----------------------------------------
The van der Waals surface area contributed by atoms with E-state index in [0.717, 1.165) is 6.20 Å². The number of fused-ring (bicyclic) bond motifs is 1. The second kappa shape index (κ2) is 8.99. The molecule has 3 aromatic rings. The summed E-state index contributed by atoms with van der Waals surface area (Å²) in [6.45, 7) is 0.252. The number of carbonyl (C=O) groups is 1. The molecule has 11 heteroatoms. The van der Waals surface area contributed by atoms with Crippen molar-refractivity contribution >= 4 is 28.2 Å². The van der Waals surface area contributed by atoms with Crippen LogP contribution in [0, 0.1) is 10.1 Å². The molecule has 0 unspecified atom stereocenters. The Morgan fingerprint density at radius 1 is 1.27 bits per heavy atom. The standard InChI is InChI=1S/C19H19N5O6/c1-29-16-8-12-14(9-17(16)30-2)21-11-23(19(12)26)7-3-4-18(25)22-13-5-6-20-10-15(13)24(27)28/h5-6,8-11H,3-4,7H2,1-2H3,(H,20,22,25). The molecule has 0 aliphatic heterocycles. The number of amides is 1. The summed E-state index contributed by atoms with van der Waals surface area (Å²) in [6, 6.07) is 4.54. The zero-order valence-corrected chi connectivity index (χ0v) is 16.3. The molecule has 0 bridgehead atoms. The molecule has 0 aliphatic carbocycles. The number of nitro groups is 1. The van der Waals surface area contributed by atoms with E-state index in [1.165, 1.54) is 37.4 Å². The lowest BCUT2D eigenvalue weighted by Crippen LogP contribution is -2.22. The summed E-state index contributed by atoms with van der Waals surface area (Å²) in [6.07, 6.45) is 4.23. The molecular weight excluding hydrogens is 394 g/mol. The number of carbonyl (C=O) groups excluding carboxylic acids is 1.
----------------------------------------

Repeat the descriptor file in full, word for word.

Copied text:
The van der Waals surface area contributed by atoms with E-state index in [0.717, 1.165) is 6.20 Å². The number of fused-ring (bicyclic) bond motifs is 1. The second kappa shape index (κ2) is 8.99. The molecule has 3 aromatic rings. The summed E-state index contributed by atoms with van der Waals surface area (Å²) in [6.45, 7) is 0.252. The number of carbonyl (C=O) groups is 1. The molecule has 11 heteroatoms. The van der Waals surface area contributed by atoms with Crippen molar-refractivity contribution >= 4 is 28.2 Å². The van der Waals surface area contributed by atoms with Crippen LogP contribution in [0, 0.1) is 10.1 Å². The molecule has 0 unspecified atom stereocenters. The Morgan fingerprint density at radius 1 is 1.27 bits per heavy atom. The standard InChI is InChI=1S/C19H19N5O6/c1-29-16-8-12-14(9-17(16)30-2)21-11-23(19(12)26)7-3-4-18(25)22-13-5-6-20-10-15(13)24(27)28/h5-6,8-11H,3-4,7H2,1-2H3,(H,20,22,25). The molecule has 0 aliphatic heterocycles. The number of amides is 1. The summed E-state index contributed by atoms with van der Waals surface area (Å²) in [6, 6.07) is 4.54. The zero-order valence-corrected chi connectivity index (χ0v) is 16.3. The molecule has 0 bridgehead atoms. The molecule has 0 aliphatic carbocycles. The number of nitro groups is 1. The van der Waals surface area contributed by atoms with E-state index in [1.165, 1.54) is 37.4 Å². The lowest BCUT2D eigenvalue weighted by Crippen LogP contribution is -2.22. The summed E-state index contributed by atoms with van der Waals surface area (Å²) in [6.07, 6.45) is 4.23. The molecular weight excluding hydrogens is 394 g/mol. The number of carbonyl (C=O) groups excluding carboxylic acids is 1.